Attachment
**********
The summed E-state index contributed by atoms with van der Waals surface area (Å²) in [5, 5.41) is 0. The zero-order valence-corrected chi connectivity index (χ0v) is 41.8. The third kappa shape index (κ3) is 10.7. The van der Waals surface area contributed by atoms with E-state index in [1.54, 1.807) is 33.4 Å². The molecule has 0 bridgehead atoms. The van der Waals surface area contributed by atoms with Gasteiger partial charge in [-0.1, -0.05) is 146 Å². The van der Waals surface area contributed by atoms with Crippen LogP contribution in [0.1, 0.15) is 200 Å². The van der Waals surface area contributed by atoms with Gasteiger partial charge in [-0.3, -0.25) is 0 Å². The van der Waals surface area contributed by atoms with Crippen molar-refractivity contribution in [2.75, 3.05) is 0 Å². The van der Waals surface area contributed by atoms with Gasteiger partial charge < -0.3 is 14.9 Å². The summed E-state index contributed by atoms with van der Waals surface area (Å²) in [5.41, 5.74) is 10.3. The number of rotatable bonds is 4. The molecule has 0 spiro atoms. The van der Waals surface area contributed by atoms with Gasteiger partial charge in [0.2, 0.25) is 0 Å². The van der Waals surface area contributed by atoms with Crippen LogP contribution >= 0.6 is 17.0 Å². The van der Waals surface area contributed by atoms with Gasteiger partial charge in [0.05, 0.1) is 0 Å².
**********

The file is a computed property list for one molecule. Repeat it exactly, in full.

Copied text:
The summed E-state index contributed by atoms with van der Waals surface area (Å²) in [5, 5.41) is 0. The zero-order valence-corrected chi connectivity index (χ0v) is 41.8. The third kappa shape index (κ3) is 10.7. The van der Waals surface area contributed by atoms with E-state index in [1.54, 1.807) is 33.4 Å². The molecule has 0 bridgehead atoms. The van der Waals surface area contributed by atoms with Gasteiger partial charge in [-0.1, -0.05) is 146 Å². The van der Waals surface area contributed by atoms with Crippen LogP contribution in [0.1, 0.15) is 200 Å². The van der Waals surface area contributed by atoms with Gasteiger partial charge in [-0.3, -0.25) is 0 Å². The van der Waals surface area contributed by atoms with Crippen molar-refractivity contribution in [2.75, 3.05) is 0 Å². The van der Waals surface area contributed by atoms with Gasteiger partial charge < -0.3 is 14.9 Å². The summed E-state index contributed by atoms with van der Waals surface area (Å²) in [5.41, 5.74) is 10.3. The number of rotatable bonds is 4. The molecule has 0 spiro atoms. The van der Waals surface area contributed by atoms with Gasteiger partial charge in [0.2, 0.25) is 0 Å². The van der Waals surface area contributed by atoms with Crippen LogP contribution >= 0.6 is 17.0 Å². The van der Waals surface area contributed by atoms with Gasteiger partial charge in [0.05, 0.1) is 0 Å².